Enthusiasts love to lavish Mazda with praise, saying that all of its cars possess the sprightly Miata’s DNA. Spoiler: Cars are inanimate objects, and anyway the only car with a real familial relation to the Miata is the Fiat 124 Spider.
When car nerds wax nostalgically about Mazda’s impressive ability to pair balanced handling with stylish design cues at a reasonable price, they typically reference an ethos that dates to the original Mazda3. Offered here from 2004 to 2009, the 3 rode on a version of a platform shared with Ford (Focus) and Volvo (S40), and it struck a pleasant balance between the two while outshining them in a number of key ways: It was more fun, more refined and better equipped.
The original 3 was so far ahead of its like-priced rivals that it was more a budget-priced Audi or BMW than a competitor for like-priced cars such as the Nissan Sentra and Chevrolet Cavalier. Yes, that’s right — in 2004, you could spend your hard-earned money on a Cavalier that rode on 1980s architecture, or you could buy a Mazda3 with six airbags, Xenon headlights and a navigation system.
What made the 3 so good wasn’t just its features, although there were plenty that were largely unheard of in cars costing around $15,000 to $20,000 15 years ago. Tick all the boxes and, over the course of the model’s run, Mazda would sell you a 3 with stability control, Bose speakers, rain-sensing windshield wipers, heated front seats and automatic climate control. In the mid-aughts, those features were uncommon on mid-size sedans, let alone many luxury cars. Those high-end features came at a price, though, as Mazda was beginning to stake out a spot for itself between mainstream rivals and luxury brands. If there was ever to be a slot between, say, Honda and Acura, Mazda sought to occupy it.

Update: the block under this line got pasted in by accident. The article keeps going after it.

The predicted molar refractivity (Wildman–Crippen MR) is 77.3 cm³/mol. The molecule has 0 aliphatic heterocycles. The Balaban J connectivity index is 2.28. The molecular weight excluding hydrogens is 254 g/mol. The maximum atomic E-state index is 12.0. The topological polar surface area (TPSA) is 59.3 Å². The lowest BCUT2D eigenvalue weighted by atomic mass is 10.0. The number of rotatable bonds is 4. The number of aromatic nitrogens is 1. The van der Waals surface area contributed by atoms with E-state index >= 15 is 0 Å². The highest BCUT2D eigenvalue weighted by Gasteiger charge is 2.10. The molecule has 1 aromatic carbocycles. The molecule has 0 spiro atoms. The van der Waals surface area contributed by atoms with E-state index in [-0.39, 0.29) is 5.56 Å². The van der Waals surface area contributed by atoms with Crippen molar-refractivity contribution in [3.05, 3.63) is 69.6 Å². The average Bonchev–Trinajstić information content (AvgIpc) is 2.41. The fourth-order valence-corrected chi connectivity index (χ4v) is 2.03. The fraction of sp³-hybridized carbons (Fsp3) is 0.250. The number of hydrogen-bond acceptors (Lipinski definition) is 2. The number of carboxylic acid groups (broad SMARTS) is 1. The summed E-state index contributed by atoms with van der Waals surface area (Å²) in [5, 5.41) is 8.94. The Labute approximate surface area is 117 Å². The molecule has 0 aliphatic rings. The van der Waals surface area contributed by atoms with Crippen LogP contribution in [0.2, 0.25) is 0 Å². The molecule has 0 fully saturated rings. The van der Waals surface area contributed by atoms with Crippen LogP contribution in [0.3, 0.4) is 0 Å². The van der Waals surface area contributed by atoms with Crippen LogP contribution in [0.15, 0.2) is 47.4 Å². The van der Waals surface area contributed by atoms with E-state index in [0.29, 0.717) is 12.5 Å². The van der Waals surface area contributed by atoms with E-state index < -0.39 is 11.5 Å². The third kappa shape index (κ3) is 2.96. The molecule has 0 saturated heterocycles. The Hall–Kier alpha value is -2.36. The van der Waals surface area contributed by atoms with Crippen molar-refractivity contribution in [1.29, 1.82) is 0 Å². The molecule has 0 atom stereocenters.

The 3 earned accolades early on for its balanced handling and willing powertrains. Though the base 2.0-liter inline-four was no rocket, the upgrade 2.3-liter’s 160 horsepower was good for the era. Better yet was the new-for-2007 Mazdaspeed 3, which used a high-zoot turbocharged 2.3-liter rated at a healthy 263 hp. That was a lot of power to send forward, but the car used its traction and stability control system to keep fun-spoiling torque steer to a minimum.
What happened to the Mazda3? The follow-up that arrived for 2010 was too heavy to be truly fun, while its so-happy styling was something of a buzzkill. Mazda reworked the 3 for 2014, though by then consumers had started to shift strongly in favor of crossovers and SUVs. The current Mazda3 is a standout for its handling and frugality, not to mention its looks — but the company sells more than two CX-5s for every 3.
Fortunately, Mazda sold a ton of 1st-generation 3s between 2004 and 2009, which means they’re plentiful on Autotrader. Nearly all are well under $10,000, and yet they still represent a lot of zippy commuter car for the money.
For just under $7,000, this 66,000-mile 2008 Mazda3 s Sport hatchback is an enthusiast-ready choice with its practical 5-door body and its manual gearbox. Find it in Folsom, California. Want something a little fancier? This blue 2008 Mazda3 in Kansas has a hair under 85,000 miles and is loaded up with leather, heated front seats, Bose audio, a moonroof and more. Find a Mazda3 for sale
MORE FROM OVERSTEER
Video | I’m Finally Starting to Fix My Cheap Lamborghini Muricelago Roadster, But It Broke Even Worse
The Chevy Camaro ZL1 is a Used Muscle Car Bargain That No One Talks About
Autotrader Find: 15,000-Mile 1997 Chrylser Sebring JXi Convertible